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Experiments in GiveWell communication

One of our top priorities is to increase the amount of money we direct to our recommendations. As part of our effort to do this, we’re planning to try new kinds of communication. We hope to reach people who haven’t heard of or connected with GiveWell in the past, and to increase retention of our current donors by making the experience of donating through GiveWell more compelling.

We are experimenting on our homepage and in emails with using images and making our cost-effectiveness estimates more prominent. Our goal is to improve people’s connection to our work without compromising the accuracy of what we share.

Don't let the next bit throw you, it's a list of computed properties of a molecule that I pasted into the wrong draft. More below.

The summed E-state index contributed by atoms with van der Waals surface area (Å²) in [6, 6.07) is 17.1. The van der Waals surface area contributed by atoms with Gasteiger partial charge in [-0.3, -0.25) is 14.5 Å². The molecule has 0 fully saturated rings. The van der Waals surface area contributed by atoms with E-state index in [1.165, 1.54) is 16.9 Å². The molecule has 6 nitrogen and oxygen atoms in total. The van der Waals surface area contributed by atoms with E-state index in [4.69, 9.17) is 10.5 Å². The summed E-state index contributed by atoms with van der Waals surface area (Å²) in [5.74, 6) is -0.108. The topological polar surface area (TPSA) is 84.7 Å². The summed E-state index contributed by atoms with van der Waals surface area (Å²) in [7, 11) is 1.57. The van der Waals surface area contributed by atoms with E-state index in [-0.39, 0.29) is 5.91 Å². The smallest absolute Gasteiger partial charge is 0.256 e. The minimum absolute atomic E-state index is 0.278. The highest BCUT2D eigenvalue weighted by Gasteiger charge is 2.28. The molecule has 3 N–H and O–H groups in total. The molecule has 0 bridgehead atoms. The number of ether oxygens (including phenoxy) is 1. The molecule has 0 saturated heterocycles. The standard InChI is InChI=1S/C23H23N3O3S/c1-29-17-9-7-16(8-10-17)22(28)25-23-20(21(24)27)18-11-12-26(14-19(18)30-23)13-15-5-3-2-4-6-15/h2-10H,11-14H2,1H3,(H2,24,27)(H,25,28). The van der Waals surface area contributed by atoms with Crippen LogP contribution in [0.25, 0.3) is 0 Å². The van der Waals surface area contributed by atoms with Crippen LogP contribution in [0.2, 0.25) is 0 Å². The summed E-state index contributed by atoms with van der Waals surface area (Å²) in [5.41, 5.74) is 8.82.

There are potential downsides to this approach. We expect to balance our goal of communicating in a way that is emotionally compelling with our commitment to honesty and not misleading donors or overstating the case for our recommendations.

We’re not planning a major overhaul of GiveWell’s website or other communications in the near term, and we are unsure if we will make major changes in the future. Most of GiveWell’s communications will look as they always have. Our hope in the coming months is to learn whether there are new ways we can communicate about our work to increase our impact. We’re writing this post to share with you the context behind these experiments.


In this post, we discuss:

  • Our communication experiments. (More)
  • Challenges and potential downsides of our approach. (More)
  • How you can help us improve. (More)